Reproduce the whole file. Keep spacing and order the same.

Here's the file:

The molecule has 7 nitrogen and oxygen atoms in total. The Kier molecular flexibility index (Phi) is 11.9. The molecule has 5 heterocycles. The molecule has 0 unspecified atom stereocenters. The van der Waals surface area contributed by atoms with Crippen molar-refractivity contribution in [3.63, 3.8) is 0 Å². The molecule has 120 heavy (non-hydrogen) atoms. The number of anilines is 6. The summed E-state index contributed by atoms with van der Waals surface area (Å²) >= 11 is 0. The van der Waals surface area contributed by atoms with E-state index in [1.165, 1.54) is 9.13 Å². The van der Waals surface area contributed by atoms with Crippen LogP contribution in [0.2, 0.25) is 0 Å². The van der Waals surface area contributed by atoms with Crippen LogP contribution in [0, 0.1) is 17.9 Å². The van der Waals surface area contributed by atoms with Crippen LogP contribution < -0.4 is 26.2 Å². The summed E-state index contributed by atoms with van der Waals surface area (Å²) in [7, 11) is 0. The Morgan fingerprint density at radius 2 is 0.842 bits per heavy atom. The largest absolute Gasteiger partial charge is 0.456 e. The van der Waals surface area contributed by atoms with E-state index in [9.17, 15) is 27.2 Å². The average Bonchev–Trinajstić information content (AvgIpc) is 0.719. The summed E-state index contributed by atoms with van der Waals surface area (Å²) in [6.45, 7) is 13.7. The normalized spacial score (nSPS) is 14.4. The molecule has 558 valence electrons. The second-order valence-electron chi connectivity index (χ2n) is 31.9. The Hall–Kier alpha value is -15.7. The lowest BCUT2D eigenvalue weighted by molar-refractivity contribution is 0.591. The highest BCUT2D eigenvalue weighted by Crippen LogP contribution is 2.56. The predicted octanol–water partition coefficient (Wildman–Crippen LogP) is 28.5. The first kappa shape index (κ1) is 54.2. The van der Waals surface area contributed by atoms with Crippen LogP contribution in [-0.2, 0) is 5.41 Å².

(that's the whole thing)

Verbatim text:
The molecule has 7 nitrogen and oxygen atoms in total. The Kier molecular flexibility index (Phi) is 11.9. The molecule has 5 heterocycles. The molecule has 0 unspecified atom stereocenters. The van der Waals surface area contributed by atoms with Crippen molar-refractivity contribution in [3.63, 3.8) is 0 Å². The molecule has 120 heavy (non-hydrogen) atoms. The number of anilines is 6. The summed E-state index contributed by atoms with van der Waals surface area (Å²) >= 11 is 0. The van der Waals surface area contributed by atoms with E-state index in [1.165, 1.54) is 9.13 Å². The van der Waals surface area contributed by atoms with Crippen LogP contribution in [0.2, 0.25) is 0 Å². The van der Waals surface area contributed by atoms with Crippen LogP contribution in [0, 0.1) is 17.9 Å². The van der Waals surface area contributed by atoms with Crippen LogP contribution < -0.4 is 26.2 Å². The summed E-state index contributed by atoms with van der Waals surface area (Å²) in [7, 11) is 0. The Morgan fingerprint density at radius 2 is 0.842 bits per heavy atom. The largest absolute Gasteiger partial charge is 0.456 e. The van der Waals surface area contributed by atoms with E-state index in [9.17, 15) is 27.2 Å². The average Bonchev–Trinajstić information content (AvgIpc) is 0.719. The summed E-state index contributed by atoms with van der Waals surface area (Å²) in [6.45, 7) is 13.7. The normalized spacial score (nSPS) is 14.4. The molecule has 558 valence electrons. The second-order valence-electron chi connectivity index (χ2n) is 31.9. The Hall–Kier alpha value is -15.7. The lowest BCUT2D eigenvalue weighted by molar-refractivity contribution is 0.591. The highest BCUT2D eigenvalue weighted by Crippen LogP contribution is 2.56. The predicted octanol–water partition coefficient (Wildman–Crippen LogP) is 28.5. The first kappa shape index (κ1) is 54.2. The van der Waals surface area contributed by atoms with Crippen LogP contribution in [-0.2, 0) is 5.41 Å².